- Supply needs to increase to meet demand – Granholm
- Industry has been at odds with Biden Administration
- Energy industry can ‘rise to the occasion’ – Exxon exec
HOUSTON, March 9 (Reuters) – Any oil and gas company that can increase supply should do so quickly due to the growing energy crisis following Russia’s invasion of Ukraine, U.S. Energy Secretary Jennifer Granholm said on Wednesday.
Russia exports roughly 4 million to 5 million barrels of crude a day, more than any other nation other than Saudi Arabia. With global demand exceeding pre-pandemic levels, markets were already tight before the Feb. 24 invasion and since then, prices have soared with global benchmark Brent crude this week touching $139 a barrel, its highest since 2008.
“In this moment of crisis we need more supply,” Granholm told attendees at the CERAWeek energy conference in Houston. “Right now we need oil and gas production to rise to meet current demand.”
Granholm said the Biden administration has been reaching out to partners around the world to try to encourage additional output.
On Wednesday, the United Arab Emirates, one of the most influential members of the Organization of the Petroleum Exporting Countries, said it would consider raising output.
“We favor production increases and will be encouraging OPEC to consider higher production levels,” Ambassador Yousuf Al Otaiba said in a statement tweeted by the UAE Embassy in Washington. Later in the day, however, UAE energy minister Suhail al-Mazrouei, said the country is committed to the OPEC+ agreement and its existing monthly production adjustment mechanism.
OPEC and its allies has been slowly restoring 5.8 million barrels per day of crude supply cuts due to the pandemic at a rate of 400,000 bpd every month, but has so far resisted calls to raise that output, citing limited spare capacity.
Granholm said President Joe Biden’s administration wants to act as a partner with the energy industry, which has complained about the White House’s push to hasten the transition to a lower-carbon economy.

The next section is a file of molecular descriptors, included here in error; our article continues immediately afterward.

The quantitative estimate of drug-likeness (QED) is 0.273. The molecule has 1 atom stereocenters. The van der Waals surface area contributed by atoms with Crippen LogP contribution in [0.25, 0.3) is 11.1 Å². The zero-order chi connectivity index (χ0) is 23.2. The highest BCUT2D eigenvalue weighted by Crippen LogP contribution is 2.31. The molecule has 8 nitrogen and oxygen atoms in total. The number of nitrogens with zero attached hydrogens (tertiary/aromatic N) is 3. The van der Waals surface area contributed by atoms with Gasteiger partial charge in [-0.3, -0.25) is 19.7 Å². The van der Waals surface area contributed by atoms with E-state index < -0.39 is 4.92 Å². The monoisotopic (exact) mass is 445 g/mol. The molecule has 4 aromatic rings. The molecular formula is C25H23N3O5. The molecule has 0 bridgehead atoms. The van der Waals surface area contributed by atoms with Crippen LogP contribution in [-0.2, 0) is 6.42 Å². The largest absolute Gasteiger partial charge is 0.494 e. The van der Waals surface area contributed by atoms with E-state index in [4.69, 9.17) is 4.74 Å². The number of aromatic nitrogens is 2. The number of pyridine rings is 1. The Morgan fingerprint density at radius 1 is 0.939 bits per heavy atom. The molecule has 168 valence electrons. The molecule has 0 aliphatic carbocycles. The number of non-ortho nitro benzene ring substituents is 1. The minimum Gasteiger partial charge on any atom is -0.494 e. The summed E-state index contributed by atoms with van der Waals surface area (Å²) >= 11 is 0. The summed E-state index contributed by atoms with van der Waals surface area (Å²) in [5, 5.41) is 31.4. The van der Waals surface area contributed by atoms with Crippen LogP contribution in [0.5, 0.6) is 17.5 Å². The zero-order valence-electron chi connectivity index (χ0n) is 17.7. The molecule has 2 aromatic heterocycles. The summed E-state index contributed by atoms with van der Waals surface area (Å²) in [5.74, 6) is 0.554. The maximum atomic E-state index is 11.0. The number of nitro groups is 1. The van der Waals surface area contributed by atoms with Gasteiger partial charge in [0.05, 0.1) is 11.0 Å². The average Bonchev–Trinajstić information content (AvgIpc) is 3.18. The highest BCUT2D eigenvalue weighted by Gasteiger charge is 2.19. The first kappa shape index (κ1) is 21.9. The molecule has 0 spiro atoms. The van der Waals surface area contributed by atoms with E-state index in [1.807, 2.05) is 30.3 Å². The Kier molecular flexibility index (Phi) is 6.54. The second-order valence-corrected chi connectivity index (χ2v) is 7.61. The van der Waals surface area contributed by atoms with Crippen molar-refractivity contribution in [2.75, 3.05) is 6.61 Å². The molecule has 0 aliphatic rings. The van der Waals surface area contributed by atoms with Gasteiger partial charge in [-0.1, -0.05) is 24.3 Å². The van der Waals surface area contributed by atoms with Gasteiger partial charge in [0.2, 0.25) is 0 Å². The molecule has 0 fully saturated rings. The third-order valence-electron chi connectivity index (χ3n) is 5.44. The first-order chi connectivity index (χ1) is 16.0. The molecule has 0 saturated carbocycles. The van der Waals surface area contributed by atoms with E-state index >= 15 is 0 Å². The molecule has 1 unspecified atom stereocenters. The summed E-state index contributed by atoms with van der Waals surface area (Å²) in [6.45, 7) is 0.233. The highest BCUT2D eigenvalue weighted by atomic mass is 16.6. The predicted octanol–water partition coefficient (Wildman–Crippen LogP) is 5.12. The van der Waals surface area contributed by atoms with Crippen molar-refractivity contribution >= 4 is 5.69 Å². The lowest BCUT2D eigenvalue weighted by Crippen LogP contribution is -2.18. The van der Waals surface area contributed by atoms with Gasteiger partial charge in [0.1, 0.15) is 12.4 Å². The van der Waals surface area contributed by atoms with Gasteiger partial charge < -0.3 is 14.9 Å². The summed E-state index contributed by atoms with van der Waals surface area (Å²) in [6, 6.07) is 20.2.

On Tuesday, Biden banned Russian oil imports, a move that received some praise from several energy executives at CERAWeek in Houston. The White House had already imposed a series of sanctions on Russia that were affecting its vast oil and gas industry since it invaded Ukraine.
Granholm acknowledged that it was hard to balance the need for more oil and gas with the importance of transitioning to renewable energy to fight global warming.
“We have to still reckon with the impact of climate change,” said Granholm, who previously was the governor of Michigan. “We can walk and chew gum at the same time.”
The two largest U.S. oil producers welcomed the secretary’s comments.
The industry is focused on “providing affordable, reliable and ever cleaner energy to enable human progress,” said the Chevron vice president of Lower Carbon Energies, Jeff Gustavson. “Very happy to hear her say that. It is going to take time.”
In recent days, Granholm and other U.S. officials have been more vocal about addressing the supply concerns as the administration has come under fire for rising fuel prices.
“We have to responsibly increase short-term supply where we can now to stabilize the market,” Granholm said.
Both Granholm and the head of the International Energy Agency, Fatih Birol, said major consumers could take more barrels from strategic reserves after that group agreed to release 60 million barrels last week. read more
“A reserve release may have to happen again,” Granholm said.
Granholm said she expects the clean energy economy will be worth $23 trillion by the end of the decade and that 70% of voting Americans support the transition to renewable energy.
“I believe the industry will rise to the occasion and I think the secretary has talked about that,” said Joe Blommaert, president of Exxon’s Low Carbon Solutions. “It requires industry and government collaboration,” he said.
The secretary mentioned geothermal lithium brine projects in California as one method that could help the United States produce enough of the white metal for electric vehicle batteries.
Like oil and gas companies, though, miners have also complained about permitting delays. Granholm vowed to streamline permitting, eliciting a large applause from the audience.
“We need to do a whole of government approach to collapse the bureaucracy associated with getting new kinds of” projects approved, Granholm said.